At the first UNESCO conference in 2017, the international scientists decided that the heritage ice cores should all be stored at one of the international bases in Antarctica and follow an Ice Memory charter.This sanctuary will be open to all of the international teams.

The IPEV (French Polar Institute) and the PNRA (Italian National Antarctic Research Programme) are working to create a snow cave at the French-Italian Concordia station, responsibility for which will be shared between the IPEV and the PNRA.

An initial plan of the snow cave has been produced by the IPEV.

Cave vue d'artiste

Despite the added complexity caused by transporting the heritage cores to Antarctica, this strategic choice is essential for several fundamental reasons:
  • guaranteed long-term preservation of the samples using 100% ‘natural’ storage with no energy consumption required for refrigeration, thus protecting the precious samples from any risk of disruption to refrigeration (technical problems, economic crisis, conflict, acts of terrorism, etc.)
  • structured management of these unique samples, combined with restrictive Antarctic logistics which prevent overly easy access to the raw material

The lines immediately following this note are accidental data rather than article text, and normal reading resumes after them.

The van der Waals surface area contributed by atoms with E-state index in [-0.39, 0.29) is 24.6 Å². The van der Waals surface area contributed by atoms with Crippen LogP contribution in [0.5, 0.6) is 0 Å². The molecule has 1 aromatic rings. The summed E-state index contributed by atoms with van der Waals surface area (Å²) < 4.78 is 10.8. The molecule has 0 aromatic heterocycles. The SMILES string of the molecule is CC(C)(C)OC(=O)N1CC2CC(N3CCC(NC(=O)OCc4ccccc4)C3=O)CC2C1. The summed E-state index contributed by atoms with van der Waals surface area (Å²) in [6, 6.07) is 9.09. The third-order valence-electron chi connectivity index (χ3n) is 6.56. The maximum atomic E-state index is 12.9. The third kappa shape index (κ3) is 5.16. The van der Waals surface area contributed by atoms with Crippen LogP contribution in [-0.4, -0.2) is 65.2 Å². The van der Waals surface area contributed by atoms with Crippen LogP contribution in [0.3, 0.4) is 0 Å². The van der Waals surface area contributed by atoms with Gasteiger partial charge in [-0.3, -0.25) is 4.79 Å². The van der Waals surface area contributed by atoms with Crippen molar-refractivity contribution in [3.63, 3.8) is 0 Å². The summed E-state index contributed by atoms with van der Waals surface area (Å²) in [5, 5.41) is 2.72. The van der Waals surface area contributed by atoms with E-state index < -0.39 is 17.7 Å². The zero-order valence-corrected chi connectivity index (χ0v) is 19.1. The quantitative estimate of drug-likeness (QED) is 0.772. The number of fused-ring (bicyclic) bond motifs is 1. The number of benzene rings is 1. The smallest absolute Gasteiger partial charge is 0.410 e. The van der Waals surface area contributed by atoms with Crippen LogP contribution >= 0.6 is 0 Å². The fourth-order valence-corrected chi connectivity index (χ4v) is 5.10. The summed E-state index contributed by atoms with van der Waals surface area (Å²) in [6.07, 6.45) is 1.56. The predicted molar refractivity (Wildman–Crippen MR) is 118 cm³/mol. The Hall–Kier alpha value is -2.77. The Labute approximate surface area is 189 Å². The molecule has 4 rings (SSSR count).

• storage at an international station on international land, managed via a treaty signed by the world’s major nations and on which land claims are frozen
The goal is to be able to transport and store the first Ice Memory cores by 2022–2023.
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Concordia is located at an altitude of 3,233 m on the High Antarctic Plateau (1,100 km from the nearest coast and 2,500 km from the geographic South Pole). The average temperature there is -54°C, dropping to as low as -84°C in winter. Despite the site being remote and isolated, the existing logistics chain and the exceptional stability of the temperature 10 metres below the firn (around -54°C, reached naturally throughout the year) make it an ideal location for storage of the ice samples in order to protect the climate records.